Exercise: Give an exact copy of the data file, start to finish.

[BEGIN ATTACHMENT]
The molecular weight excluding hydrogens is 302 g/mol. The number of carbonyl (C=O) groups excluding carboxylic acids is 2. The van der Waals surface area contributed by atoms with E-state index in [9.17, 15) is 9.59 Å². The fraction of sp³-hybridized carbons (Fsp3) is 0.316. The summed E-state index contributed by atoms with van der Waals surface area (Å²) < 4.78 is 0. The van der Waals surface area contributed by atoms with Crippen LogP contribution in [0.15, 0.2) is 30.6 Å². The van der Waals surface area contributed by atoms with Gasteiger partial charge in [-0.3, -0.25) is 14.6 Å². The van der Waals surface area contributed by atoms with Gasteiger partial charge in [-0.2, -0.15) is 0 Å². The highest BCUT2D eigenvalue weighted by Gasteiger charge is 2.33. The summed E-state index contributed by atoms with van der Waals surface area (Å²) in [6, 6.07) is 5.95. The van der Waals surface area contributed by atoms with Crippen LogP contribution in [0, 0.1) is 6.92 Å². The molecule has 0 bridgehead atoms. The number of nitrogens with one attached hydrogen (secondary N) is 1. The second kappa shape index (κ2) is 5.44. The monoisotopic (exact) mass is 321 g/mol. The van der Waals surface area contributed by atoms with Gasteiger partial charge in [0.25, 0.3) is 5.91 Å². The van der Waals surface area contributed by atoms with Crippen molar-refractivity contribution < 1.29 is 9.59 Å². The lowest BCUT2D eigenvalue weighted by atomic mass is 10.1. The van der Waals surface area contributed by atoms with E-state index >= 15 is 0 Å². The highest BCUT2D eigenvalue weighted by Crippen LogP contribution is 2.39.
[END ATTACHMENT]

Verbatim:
The molecular weight excluding hydrogens is 302 g/mol. The number of carbonyl (C=O) groups excluding carboxylic acids is 2. The van der Waals surface area contributed by atoms with E-state index in [9.17, 15) is 9.59 Å². The fraction of sp³-hybridized carbons (Fsp3) is 0.316. The summed E-state index contributed by atoms with van der Waals surface area (Å²) < 4.78 is 0. The van der Waals surface area contributed by atoms with Crippen LogP contribution in [0.15, 0.2) is 30.6 Å². The van der Waals surface area contributed by atoms with Gasteiger partial charge in [-0.3, -0.25) is 14.6 Å². The van der Waals surface area contributed by atoms with Gasteiger partial charge in [-0.2, -0.15) is 0 Å². The highest BCUT2D eigenvalue weighted by Gasteiger charge is 2.33. The summed E-state index contributed by atoms with van der Waals surface area (Å²) in [6, 6.07) is 5.95. The van der Waals surface area contributed by atoms with Crippen LogP contribution in [0, 0.1) is 6.92 Å². The molecule has 0 bridgehead atoms. The number of nitrogens with one attached hydrogen (secondary N) is 1. The second kappa shape index (κ2) is 5.44. The monoisotopic (exact) mass is 321 g/mol. The van der Waals surface area contributed by atoms with Gasteiger partial charge in [0.25, 0.3) is 5.91 Å². The van der Waals surface area contributed by atoms with Crippen molar-refractivity contribution < 1.29 is 9.59 Å². The lowest BCUT2D eigenvalue weighted by atomic mass is 10.1. The van der Waals surface area contributed by atoms with E-state index >= 15 is 0 Å². The highest BCUT2D eigenvalue weighted by Crippen LogP contribution is 2.39.